Ethan Warren (@ethanrawarren), Bright Wall/Dark Room

When I hear the name Robert Redford, my mind invariably jumps to “Nothing in the Dark,” the 1962 episode of “The Twilight Zone” in which a 26-year-old (and impossibly handsome) Redford plays a wounded police officer who’s taken in by a paranoid old woman—though, this being “The Twilight Zone,” his role is naturally more ominous than it seems. Redford is always most compelling in roles that make use of the tension between his matinee idol looks and the capacity for darkness running just underneath, and “Nothing in the Dark” weaponizes that innate dissonance to supremely atmospheric effect. It’s a uniquely fascinating performance that serves as perfect foreshadowing for what would become one of the strongest filmographies of the 21st century.

Stephen Whitty (@StephenWhitty), Freelance

Redford is an underrated actor, I think, because his great talent isn’t showing the big moment, but the struggle to reach that big moment — in his best films, you watch his face, and you can see the process as a thought, a feeling, slowly forms. I could pick any number of his films — “Downhill Racer,” “The Candidate,” “All Is Lost” — but I’m particularly fond of his work in “The Way We Were” not just as an actor, but as a star. He’s generous enough to play the love object in what is essentially Barbra Streisand’s film — signing on for a more passive role than few big male performers ever take on. And this gorgeous, golden boy of California is also self-aware enough to play someone who is not unlike himself. As his character Hubbell, writes  ‘In a way he was like the country he lived in. Everything came too easily to him… but at least he knew it.”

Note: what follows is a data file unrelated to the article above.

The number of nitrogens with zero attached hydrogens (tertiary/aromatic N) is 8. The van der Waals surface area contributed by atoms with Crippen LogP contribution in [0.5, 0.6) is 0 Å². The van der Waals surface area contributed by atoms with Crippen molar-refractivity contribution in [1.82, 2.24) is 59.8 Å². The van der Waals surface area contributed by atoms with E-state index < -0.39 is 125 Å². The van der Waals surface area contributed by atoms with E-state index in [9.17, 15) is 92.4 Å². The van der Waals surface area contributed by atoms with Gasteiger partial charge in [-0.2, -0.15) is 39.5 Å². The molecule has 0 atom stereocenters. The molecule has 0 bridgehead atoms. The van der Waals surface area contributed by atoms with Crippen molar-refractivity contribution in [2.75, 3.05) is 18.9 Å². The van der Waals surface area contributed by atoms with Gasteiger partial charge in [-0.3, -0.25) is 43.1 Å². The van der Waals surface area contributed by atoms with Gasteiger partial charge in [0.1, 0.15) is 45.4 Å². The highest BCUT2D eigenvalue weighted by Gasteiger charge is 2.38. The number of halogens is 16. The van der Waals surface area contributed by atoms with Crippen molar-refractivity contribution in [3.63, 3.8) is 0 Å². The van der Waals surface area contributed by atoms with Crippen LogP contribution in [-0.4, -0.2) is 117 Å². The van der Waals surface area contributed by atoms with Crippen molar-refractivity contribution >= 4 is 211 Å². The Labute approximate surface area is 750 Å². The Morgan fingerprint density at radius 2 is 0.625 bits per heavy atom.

Don Shanahan (@casablancadon), Every Movie Has a Lesson

I know Redford’s sole Oscar nomination for acting came from 1973’s “The Sting,” but I think his career best performance came in a film that debuted two months earlier in the same year, namely “The Way We Were.” By that time, the California native was undoubtedly at the peak of his charismatic power and sex appeal.”The Sting” was mere child’s play whereas Sidney Pollack’s film presented a genuine challenge. “The Way We Were” further cemented that his talent and commitment to performance went deeper than his looks.

For a movie star at that level, I think it takes another level of soul-bearing courage to play a romantic lead in a drama. Roles like that require more than smiles and winking swoon. Just ask Tom Cruise and George Clooney, two matinee idol contemporaries after Robert Redford that I don’t think have a truly successful romantic drama on their resumes because they cannot shed enough of their star persona to be seen as raw enough for whimsical turmoil. To dig into the hefty feelings and capture hearts in that position, an actor has to convincingly emote the anguish as well as the attraction.  Redford went to that place for this film and made absolute magic.  “The Way We Were” was a greater glamour project for Barbra Streisand than Redford, but he took a thankless role and gave it depth and conviction that made every inch of the fluffy Arther Laurents melodrama sturdier and far more engaging that it should have been.